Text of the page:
Some of our favorite units in the National Park Service system include caves. Here is a list of our 10 favorites. We now have a page just for all of our Top 10 lists.
- Hawai‘i Volcanoes National Park (Hawai‘i)
Thurston Lava Tube is an electrically lighted half-mile walk through a high-ceilinged cave.
- Cumberland Gap National Historical Park (Kentucky)
Reservations are recommended for the ranger-guided two-hour tour of Gap Cave.
- El Malpais National Monument (New Mexico)
Short lava tubes are open to the public if you pick up your free cave permit at a visitor center.
- Great Basin National Park (Nevada)
Lehman Caves is only 0.6 miles long, but it is full of beautiful formations, like Parachute Shield.
- Wind Cave National Park (South Dakota)
Boxwork is an uncommon cave formation and 95% of the world’s known quantity is right here (see photo at the top of page).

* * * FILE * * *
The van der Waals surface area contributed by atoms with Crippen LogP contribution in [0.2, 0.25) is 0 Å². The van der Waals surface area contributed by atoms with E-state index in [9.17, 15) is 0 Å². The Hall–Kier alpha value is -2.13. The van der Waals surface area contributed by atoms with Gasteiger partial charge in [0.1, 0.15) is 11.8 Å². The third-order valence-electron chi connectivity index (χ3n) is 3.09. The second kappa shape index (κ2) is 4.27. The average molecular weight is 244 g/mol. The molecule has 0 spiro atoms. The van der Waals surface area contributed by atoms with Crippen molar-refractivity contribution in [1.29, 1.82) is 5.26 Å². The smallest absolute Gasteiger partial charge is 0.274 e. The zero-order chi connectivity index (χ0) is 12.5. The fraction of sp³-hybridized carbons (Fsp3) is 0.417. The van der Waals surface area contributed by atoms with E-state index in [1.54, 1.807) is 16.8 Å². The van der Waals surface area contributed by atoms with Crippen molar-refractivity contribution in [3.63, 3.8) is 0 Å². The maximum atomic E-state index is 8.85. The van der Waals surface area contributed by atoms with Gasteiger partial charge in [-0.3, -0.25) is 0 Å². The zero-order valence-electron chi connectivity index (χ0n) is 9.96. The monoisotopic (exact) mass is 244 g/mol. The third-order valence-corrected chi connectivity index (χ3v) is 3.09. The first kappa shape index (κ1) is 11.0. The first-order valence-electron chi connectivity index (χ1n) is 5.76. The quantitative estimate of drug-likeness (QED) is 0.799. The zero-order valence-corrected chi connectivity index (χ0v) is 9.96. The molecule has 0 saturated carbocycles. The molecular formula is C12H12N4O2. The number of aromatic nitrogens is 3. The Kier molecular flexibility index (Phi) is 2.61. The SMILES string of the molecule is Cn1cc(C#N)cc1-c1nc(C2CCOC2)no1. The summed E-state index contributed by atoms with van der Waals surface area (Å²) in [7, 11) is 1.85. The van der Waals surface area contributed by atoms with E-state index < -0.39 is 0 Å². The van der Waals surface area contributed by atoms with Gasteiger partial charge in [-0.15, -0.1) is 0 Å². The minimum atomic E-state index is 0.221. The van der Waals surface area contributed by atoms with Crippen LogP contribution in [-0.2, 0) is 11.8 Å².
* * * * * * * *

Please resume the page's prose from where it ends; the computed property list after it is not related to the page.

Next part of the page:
- Mammoth Cave National Park (Kentucky)
The many tour options will keep you coming back to this wonderful park.
Start by hiking switchbacks up 1,092 feet, then your ranger guide will show you the gravity-defying helictite crystals.
- Jewel Cave National Monument (South Dakota)
The Wild Caving Tour here is reportedly the most difficult in the entire National Park Service System.
- Lava Beds National Monument (California)
Pick up a guidebook and chart your own course through dozens of unlit lava tubes.
…and finally our #1 cave in a National Park!
- Carlsbad Caverns National Park (New Mexico)
Visit this incomprehensibly huge cave during the summer to witness the Evening Bat Flight Program.
Sequoia National Park (California)
Having not yet visited Oregon Caves National Monument, we will defer to Crystal Cave for this spot since it is the first cave Scott ever entered in 1988.